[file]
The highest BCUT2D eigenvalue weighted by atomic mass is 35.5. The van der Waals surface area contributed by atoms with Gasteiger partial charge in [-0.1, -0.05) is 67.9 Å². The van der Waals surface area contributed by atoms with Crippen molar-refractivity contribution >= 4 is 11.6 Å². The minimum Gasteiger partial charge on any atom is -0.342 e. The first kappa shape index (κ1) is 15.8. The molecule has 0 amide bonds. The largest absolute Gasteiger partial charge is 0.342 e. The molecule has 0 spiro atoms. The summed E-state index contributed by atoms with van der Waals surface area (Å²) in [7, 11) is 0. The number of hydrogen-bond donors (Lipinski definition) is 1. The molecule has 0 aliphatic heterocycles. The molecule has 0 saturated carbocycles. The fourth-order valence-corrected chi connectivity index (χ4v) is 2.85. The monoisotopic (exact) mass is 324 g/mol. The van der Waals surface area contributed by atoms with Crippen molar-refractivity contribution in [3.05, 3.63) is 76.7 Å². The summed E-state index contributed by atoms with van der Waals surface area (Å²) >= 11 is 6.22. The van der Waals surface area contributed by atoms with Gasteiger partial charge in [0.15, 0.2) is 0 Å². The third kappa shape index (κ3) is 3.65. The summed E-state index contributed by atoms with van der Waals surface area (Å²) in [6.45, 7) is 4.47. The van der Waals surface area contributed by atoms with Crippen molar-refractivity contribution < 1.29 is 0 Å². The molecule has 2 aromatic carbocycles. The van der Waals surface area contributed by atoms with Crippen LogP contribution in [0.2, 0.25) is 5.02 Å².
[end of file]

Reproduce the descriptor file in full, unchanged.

The highest BCUT2D eigenvalue weighted by atomic mass is 35.5. The van der Waals surface area contributed by atoms with Gasteiger partial charge in [-0.1, -0.05) is 67.9 Å². The van der Waals surface area contributed by atoms with Crippen molar-refractivity contribution >= 4 is 11.6 Å². The minimum Gasteiger partial charge on any atom is -0.342 e. The first kappa shape index (κ1) is 15.8. The molecule has 0 amide bonds. The largest absolute Gasteiger partial charge is 0.342 e. The molecule has 0 spiro atoms. The summed E-state index contributed by atoms with van der Waals surface area (Å²) in [7, 11) is 0. The number of hydrogen-bond donors (Lipinski definition) is 1. The molecule has 0 aliphatic heterocycles. The molecule has 0 saturated carbocycles. The fourth-order valence-corrected chi connectivity index (χ4v) is 2.85. The monoisotopic (exact) mass is 324 g/mol. The van der Waals surface area contributed by atoms with Crippen molar-refractivity contribution in [3.05, 3.63) is 76.7 Å². The summed E-state index contributed by atoms with van der Waals surface area (Å²) >= 11 is 6.22. The van der Waals surface area contributed by atoms with Gasteiger partial charge in [0.15, 0.2) is 0 Å². The third kappa shape index (κ3) is 3.65. The summed E-state index contributed by atoms with van der Waals surface area (Å²) in [6.45, 7) is 4.47. The van der Waals surface area contributed by atoms with Crippen molar-refractivity contribution < 1.29 is 0 Å². The molecule has 2 aromatic carbocycles. The van der Waals surface area contributed by atoms with Crippen LogP contribution in [0.2, 0.25) is 5.02 Å².